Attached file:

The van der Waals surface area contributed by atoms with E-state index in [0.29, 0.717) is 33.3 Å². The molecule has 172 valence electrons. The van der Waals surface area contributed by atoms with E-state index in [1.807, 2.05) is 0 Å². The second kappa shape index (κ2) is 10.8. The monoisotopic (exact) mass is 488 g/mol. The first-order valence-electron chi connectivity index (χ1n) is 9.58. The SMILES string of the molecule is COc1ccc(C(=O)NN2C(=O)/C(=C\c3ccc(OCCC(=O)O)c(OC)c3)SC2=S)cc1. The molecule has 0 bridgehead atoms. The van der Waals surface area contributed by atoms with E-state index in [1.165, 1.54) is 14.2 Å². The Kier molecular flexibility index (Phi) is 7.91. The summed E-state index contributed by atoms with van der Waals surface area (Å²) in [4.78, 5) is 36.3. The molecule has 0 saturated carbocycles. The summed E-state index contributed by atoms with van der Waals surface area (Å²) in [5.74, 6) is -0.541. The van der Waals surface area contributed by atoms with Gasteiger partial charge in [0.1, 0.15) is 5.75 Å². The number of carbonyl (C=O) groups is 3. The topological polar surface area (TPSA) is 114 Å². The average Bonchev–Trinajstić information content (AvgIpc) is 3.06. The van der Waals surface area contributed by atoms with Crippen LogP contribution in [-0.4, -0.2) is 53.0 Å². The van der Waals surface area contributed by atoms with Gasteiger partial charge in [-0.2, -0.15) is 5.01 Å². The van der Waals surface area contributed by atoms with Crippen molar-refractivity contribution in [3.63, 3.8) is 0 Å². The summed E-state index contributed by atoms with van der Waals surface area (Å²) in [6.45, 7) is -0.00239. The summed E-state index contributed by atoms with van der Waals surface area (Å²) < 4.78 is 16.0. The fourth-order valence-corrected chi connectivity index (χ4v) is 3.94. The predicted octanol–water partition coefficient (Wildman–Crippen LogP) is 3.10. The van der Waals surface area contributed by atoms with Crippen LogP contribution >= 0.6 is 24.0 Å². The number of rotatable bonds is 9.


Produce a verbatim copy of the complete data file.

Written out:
The van der Waals surface area contributed by atoms with E-state index in [0.29, 0.717) is 33.3 Å². The molecule has 172 valence electrons. The van der Waals surface area contributed by atoms with E-state index in [1.807, 2.05) is 0 Å². The second kappa shape index (κ2) is 10.8. The monoisotopic (exact) mass is 488 g/mol. The first-order valence-electron chi connectivity index (χ1n) is 9.58. The SMILES string of the molecule is COc1ccc(C(=O)NN2C(=O)/C(=C\c3ccc(OCCC(=O)O)c(OC)c3)SC2=S)cc1. The molecule has 0 bridgehead atoms. The van der Waals surface area contributed by atoms with E-state index in [1.165, 1.54) is 14.2 Å². The Kier molecular flexibility index (Phi) is 7.91. The summed E-state index contributed by atoms with van der Waals surface area (Å²) in [4.78, 5) is 36.3. The molecule has 0 saturated carbocycles. The summed E-state index contributed by atoms with van der Waals surface area (Å²) in [5.74, 6) is -0.541. The van der Waals surface area contributed by atoms with Gasteiger partial charge in [0.1, 0.15) is 5.75 Å². The number of carbonyl (C=O) groups is 3. The topological polar surface area (TPSA) is 114 Å². The average Bonchev–Trinajstić information content (AvgIpc) is 3.06. The van der Waals surface area contributed by atoms with Crippen LogP contribution in [-0.4, -0.2) is 53.0 Å². The van der Waals surface area contributed by atoms with Gasteiger partial charge in [-0.2, -0.15) is 5.01 Å². The van der Waals surface area contributed by atoms with Crippen molar-refractivity contribution in [3.63, 3.8) is 0 Å². The summed E-state index contributed by atoms with van der Waals surface area (Å²) in [6.45, 7) is -0.00239. The summed E-state index contributed by atoms with van der Waals surface area (Å²) < 4.78 is 16.0. The fourth-order valence-corrected chi connectivity index (χ4v) is 3.94. The predicted octanol–water partition coefficient (Wildman–Crippen LogP) is 3.10. The van der Waals surface area contributed by atoms with Crippen LogP contribution >= 0.6 is 24.0 Å². The number of rotatable bonds is 9.